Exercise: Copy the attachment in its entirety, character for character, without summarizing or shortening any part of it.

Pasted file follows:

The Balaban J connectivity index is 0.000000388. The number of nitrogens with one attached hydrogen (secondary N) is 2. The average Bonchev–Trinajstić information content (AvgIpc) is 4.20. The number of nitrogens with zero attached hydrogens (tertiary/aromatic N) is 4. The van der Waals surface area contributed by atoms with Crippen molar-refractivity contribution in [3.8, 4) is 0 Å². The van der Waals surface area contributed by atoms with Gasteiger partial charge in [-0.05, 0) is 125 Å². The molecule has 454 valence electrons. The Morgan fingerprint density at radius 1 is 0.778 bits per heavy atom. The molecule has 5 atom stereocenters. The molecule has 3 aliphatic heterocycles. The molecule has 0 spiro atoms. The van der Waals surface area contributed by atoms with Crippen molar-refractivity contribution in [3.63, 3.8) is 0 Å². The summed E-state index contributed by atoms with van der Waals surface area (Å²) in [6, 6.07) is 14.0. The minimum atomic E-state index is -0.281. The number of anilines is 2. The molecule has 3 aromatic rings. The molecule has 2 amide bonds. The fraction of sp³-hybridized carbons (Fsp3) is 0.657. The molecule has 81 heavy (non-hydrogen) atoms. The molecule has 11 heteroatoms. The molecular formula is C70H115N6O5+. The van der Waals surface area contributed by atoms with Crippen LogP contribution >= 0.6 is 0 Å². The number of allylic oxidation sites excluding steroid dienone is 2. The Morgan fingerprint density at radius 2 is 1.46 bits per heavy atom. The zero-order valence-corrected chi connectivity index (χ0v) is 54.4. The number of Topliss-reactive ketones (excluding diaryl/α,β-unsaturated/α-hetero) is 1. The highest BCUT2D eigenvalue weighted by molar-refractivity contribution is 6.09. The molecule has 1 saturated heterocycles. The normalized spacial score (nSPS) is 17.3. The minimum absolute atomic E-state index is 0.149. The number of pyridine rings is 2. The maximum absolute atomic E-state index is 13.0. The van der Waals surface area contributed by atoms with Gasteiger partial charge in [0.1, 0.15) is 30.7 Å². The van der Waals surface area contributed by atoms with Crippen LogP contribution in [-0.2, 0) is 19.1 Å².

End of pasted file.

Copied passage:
The Balaban J connectivity index is 0.000000388. The number of nitrogens with one attached hydrogen (secondary N) is 2. The average Bonchev–Trinajstić information content (AvgIpc) is 4.20. The number of nitrogens with zero attached hydrogens (tertiary/aromatic N) is 4. The van der Waals surface area contributed by atoms with Crippen molar-refractivity contribution in [3.8, 4) is 0 Å². The van der Waals surface area contributed by atoms with Gasteiger partial charge in [-0.05, 0) is 125 Å². The molecule has 454 valence electrons. The Morgan fingerprint density at radius 1 is 0.778 bits per heavy atom. The molecule has 5 atom stereocenters. The molecule has 3 aliphatic heterocycles. The molecule has 0 spiro atoms. The van der Waals surface area contributed by atoms with Crippen molar-refractivity contribution in [3.63, 3.8) is 0 Å². The summed E-state index contributed by atoms with van der Waals surface area (Å²) in [6, 6.07) is 14.0. The minimum atomic E-state index is -0.281. The number of anilines is 2. The molecule has 3 aromatic rings. The molecule has 2 amide bonds. The fraction of sp³-hybridized carbons (Fsp3) is 0.657. The molecule has 81 heavy (non-hydrogen) atoms. The molecule has 11 heteroatoms. The molecular formula is C70H115N6O5+. The van der Waals surface area contributed by atoms with Crippen LogP contribution >= 0.6 is 0 Å². The number of allylic oxidation sites excluding steroid dienone is 2. The Morgan fingerprint density at radius 2 is 1.46 bits per heavy atom. The zero-order valence-corrected chi connectivity index (χ0v) is 54.4. The number of Topliss-reactive ketones (excluding diaryl/α,β-unsaturated/α-hetero) is 1. The highest BCUT2D eigenvalue weighted by molar-refractivity contribution is 6.09. The molecule has 1 saturated heterocycles. The normalized spacial score (nSPS) is 17.3. The minimum absolute atomic E-state index is 0.149. The number of pyridine rings is 2. The maximum absolute atomic E-state index is 13.0. The van der Waals surface area contributed by atoms with Gasteiger partial charge in [0.1, 0.15) is 30.7 Å². The van der Waals surface area contributed by atoms with Crippen LogP contribution in [-0.2, 0) is 19.1 Å².